Dividing Lines: Racially Unequal School Boundaries in US Public School Systems

Research Report

Dividing Lines: Racially Unequal School Boundaries in US Public School Systems

September 14, 2021

Abstract

Segregation on the basis of race or ethnicity is one of the most enduring and pervasive inequities in US public education. School segregation is determined not only by residential sorting and families’ preferences but by local policy choices such as the drawing of school attendance boundaries. This report examines the role of individual school attendance boundaries in perpetuating racial and ethnic segregation in urban school systems. Our findings show that in many cases, small changes to the attendance boundaries of neighboring schools could make a big difference for school integration.

We analyze census and school attendance boundary map data, evaluating the boundary lines dividing attendance rights between every pair of neighboring public schools in US metropolitan areas. We find more than 2,000 pairs of neighboring public schools that are racially unequal, both in residential demographics and school enrollment. We also find that inequality between these schools—many of which are within the jurisdiction of the same school district—exists not only in terms of racial and ethnic demographics but with regard to school staffing, educational program offerings, student discipline rates, and mean student achievement on standardized exams. Unequal school attendance zones perpetuate racial and ethnic segregation and amplify inequality between students of color and their white peers.

Furthermore, many unequal school boundaries are linked to the New Deal’s Home Owners’ Loan Corporation (HOLC) redlining maps, a notorious instance of explicit and consequential racist federal policy. Averaging across our list of racially unequal school boundaries, we find that the side with more Black or Hispanic residents is more likely to have a HOLC grade rated “hazardous” than the side with fewer Black or Hispanic residents, which is more likely to be rated “best” or “desirable.” This evidence suggests that many of the racially unequal school boundaries in our data are direct vestiges of our cities’ historic roots of explicit racism, not just an artifact of recent individual household choices.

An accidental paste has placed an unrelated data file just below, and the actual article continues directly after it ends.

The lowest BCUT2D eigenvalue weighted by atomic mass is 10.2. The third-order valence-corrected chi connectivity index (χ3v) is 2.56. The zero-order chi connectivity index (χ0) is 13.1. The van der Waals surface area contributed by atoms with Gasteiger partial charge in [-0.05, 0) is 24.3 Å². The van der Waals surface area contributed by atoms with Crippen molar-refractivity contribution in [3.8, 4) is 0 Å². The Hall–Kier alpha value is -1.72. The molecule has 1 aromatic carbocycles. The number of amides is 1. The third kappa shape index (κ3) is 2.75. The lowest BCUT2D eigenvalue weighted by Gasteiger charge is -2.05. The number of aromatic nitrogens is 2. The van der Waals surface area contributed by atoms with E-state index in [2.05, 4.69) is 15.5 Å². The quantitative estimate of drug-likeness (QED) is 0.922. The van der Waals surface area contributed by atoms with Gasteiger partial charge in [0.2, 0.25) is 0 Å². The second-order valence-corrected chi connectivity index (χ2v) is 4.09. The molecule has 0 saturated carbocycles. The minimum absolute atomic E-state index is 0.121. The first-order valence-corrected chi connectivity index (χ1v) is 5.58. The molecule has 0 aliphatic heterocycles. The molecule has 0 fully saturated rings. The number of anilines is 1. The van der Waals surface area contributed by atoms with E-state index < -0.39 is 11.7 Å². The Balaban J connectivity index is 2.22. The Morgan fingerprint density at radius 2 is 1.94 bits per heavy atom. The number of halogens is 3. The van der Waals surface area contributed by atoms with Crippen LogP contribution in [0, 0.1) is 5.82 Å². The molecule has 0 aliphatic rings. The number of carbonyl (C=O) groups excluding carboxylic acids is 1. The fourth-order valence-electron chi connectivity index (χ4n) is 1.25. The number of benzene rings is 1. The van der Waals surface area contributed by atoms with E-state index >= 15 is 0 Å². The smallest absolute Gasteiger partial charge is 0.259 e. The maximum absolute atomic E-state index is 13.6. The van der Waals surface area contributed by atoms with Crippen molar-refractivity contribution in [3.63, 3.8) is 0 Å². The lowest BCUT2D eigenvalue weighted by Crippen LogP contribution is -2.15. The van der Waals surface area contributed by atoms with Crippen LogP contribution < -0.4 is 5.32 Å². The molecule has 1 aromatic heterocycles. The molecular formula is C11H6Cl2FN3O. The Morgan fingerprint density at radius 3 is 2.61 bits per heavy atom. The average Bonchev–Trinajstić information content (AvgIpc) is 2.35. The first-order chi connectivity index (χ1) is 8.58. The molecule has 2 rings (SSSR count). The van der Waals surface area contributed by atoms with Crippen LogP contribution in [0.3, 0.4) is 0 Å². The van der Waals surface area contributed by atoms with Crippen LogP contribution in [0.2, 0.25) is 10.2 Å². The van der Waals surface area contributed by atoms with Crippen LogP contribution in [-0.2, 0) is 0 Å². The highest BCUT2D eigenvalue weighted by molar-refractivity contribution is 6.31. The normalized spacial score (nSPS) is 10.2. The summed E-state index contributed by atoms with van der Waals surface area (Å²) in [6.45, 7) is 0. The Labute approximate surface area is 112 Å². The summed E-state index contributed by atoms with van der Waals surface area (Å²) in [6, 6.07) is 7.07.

Persistent school segregation is the legacy of racist housing policy and the product of intentional decisions by the local governments that determine school attendance zones. Racially unequal school boundaries are highly inefficient preservations of old, problematic policy, and for many of these unequal boundaries, redrawing the line would remedy much of the inequality between schools. Policymakers invested in improving integration can use our novel approach to identifying unequal boundaries to create sustainable solutions to racial and ethnic inequality in public education.

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